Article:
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September 2012    Download the Entire Issue (PDF) Available to the Public Vol. 27, No. 9   RSS Feed for Undercurrent Issues
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Raja Ampat Dive Lodge, Indonesia

not all the great diving here is only by liveaboard

from the September, 2012 issue of Undercurrent   Subscribe Now

Dear Fellow Diver:

One of the BungalowsTing ting! Rico Londam, my dive guide, rapped his steel pointer on his tank. Blacktip reef sharks were down the coral slope. Ting ting! Guide Jamie Lambaihang tapped his own tank. Bumphead parrotfish were grazing the top of the reef. Ting ting! A school of yellow-tail barracuda. Ting ting! Several hundred horse-eye trevally whirled in a slow silver vortex. Ting ting! Come look at this pygmy seahorse! Ting ting! Ting ting! My head was swiveling off my shoulders, and I was making no progress in our drift along Crossover Reef in the Dampier Strait of Raja Ampat. How could I possibly be expected to see the entire reef if we stopped every minute to see a new wonder, or in the case of schools of fish, thousands of wonders? This was my last dive of the 19 I made at Raja Ampat Dive Lodge, and there were four guides in the 83-degree water with me and my partner, the only two guests at the lodge that week in July (it was entirely booked for August).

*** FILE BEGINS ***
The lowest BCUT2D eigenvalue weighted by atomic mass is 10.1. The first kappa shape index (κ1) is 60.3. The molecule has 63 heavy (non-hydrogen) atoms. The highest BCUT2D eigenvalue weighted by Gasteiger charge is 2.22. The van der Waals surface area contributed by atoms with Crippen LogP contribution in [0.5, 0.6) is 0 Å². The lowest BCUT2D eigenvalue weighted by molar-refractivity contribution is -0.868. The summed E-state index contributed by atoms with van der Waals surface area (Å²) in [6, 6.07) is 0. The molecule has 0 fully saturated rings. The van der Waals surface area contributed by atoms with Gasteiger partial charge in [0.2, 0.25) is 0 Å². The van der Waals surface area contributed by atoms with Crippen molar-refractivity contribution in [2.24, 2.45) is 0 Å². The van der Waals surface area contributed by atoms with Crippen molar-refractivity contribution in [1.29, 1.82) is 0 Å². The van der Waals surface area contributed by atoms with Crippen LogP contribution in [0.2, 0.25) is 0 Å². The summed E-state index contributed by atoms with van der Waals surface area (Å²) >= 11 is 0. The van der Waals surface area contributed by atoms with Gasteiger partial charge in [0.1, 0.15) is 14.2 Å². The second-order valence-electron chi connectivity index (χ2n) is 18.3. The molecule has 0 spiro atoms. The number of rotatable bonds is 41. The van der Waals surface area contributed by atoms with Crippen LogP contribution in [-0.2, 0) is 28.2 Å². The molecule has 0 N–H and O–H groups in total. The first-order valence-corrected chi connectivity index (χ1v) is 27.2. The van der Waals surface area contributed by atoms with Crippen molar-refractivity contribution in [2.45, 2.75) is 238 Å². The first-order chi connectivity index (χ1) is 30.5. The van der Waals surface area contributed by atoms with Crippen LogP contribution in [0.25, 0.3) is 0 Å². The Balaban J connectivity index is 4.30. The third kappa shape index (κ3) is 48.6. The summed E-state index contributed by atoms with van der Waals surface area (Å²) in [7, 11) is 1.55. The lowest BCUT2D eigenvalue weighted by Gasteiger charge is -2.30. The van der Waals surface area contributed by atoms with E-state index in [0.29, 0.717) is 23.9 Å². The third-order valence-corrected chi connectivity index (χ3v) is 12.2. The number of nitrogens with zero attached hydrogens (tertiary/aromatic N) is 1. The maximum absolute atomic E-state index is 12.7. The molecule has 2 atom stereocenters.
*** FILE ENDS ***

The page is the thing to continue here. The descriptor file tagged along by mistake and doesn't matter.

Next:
Earlier that day, we started our first dive pulling ourselves by hand over the coral into the current at Cape Kri. The lodge brochure recommends bringing gloves but I didn't wear them until I sliced my thumb open hanging on at Chicken Reef. They also advise you to bring your own reef hook. My partner didn't have gloves (she accidentally left them in Singapore) or a hook, so one guide would precede her, hook the reef and pass the cord back to her. She would pull herself to the hook, where a second guide waited with the cord to his hook. In this leapfrog fashion, her "dive sherpas" got her through the initial rigorous minutes.